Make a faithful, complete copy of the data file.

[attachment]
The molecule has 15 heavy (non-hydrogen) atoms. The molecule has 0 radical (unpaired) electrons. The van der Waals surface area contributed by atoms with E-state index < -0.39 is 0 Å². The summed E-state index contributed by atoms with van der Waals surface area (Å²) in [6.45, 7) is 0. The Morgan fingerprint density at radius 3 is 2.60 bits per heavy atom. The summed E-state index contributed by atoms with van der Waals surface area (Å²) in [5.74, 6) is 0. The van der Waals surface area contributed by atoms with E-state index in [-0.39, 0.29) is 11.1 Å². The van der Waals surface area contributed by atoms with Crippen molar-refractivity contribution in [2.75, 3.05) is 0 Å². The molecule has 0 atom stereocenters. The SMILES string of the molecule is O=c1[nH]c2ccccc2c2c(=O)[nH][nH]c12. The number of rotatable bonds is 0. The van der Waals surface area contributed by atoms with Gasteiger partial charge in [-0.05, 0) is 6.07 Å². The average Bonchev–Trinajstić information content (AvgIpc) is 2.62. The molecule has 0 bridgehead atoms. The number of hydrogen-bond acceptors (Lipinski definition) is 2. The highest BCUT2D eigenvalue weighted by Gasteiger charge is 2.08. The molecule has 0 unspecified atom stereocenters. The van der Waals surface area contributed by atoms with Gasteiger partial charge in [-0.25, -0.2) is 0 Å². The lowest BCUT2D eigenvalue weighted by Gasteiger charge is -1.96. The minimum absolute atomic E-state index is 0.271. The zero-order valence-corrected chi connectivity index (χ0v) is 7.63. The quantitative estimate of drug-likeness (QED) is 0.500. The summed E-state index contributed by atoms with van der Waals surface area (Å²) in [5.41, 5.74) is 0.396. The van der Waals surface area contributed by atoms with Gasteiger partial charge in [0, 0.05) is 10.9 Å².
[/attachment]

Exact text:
The molecule has 15 heavy (non-hydrogen) atoms. The molecule has 0 radical (unpaired) electrons. The van der Waals surface area contributed by atoms with E-state index < -0.39 is 0 Å². The summed E-state index contributed by atoms with van der Waals surface area (Å²) in [6.45, 7) is 0. The Morgan fingerprint density at radius 3 is 2.60 bits per heavy atom. The summed E-state index contributed by atoms with van der Waals surface area (Å²) in [5.74, 6) is 0. The van der Waals surface area contributed by atoms with E-state index in [-0.39, 0.29) is 11.1 Å². The van der Waals surface area contributed by atoms with Crippen molar-refractivity contribution in [2.75, 3.05) is 0 Å². The molecule has 0 atom stereocenters. The SMILES string of the molecule is O=c1[nH]c2ccccc2c2c(=O)[nH][nH]c12. The number of rotatable bonds is 0. The van der Waals surface area contributed by atoms with Gasteiger partial charge in [-0.05, 0) is 6.07 Å². The average Bonchev–Trinajstić information content (AvgIpc) is 2.62. The molecule has 0 bridgehead atoms. The number of hydrogen-bond acceptors (Lipinski definition) is 2. The highest BCUT2D eigenvalue weighted by Gasteiger charge is 2.08. The molecule has 0 unspecified atom stereocenters. The van der Waals surface area contributed by atoms with Gasteiger partial charge in [-0.25, -0.2) is 0 Å². The lowest BCUT2D eigenvalue weighted by Gasteiger charge is -1.96. The minimum absolute atomic E-state index is 0.271. The zero-order valence-corrected chi connectivity index (χ0v) is 7.63. The quantitative estimate of drug-likeness (QED) is 0.500. The summed E-state index contributed by atoms with van der Waals surface area (Å²) in [5.41, 5.74) is 0.396. The van der Waals surface area contributed by atoms with Gasteiger partial charge in [0, 0.05) is 10.9 Å².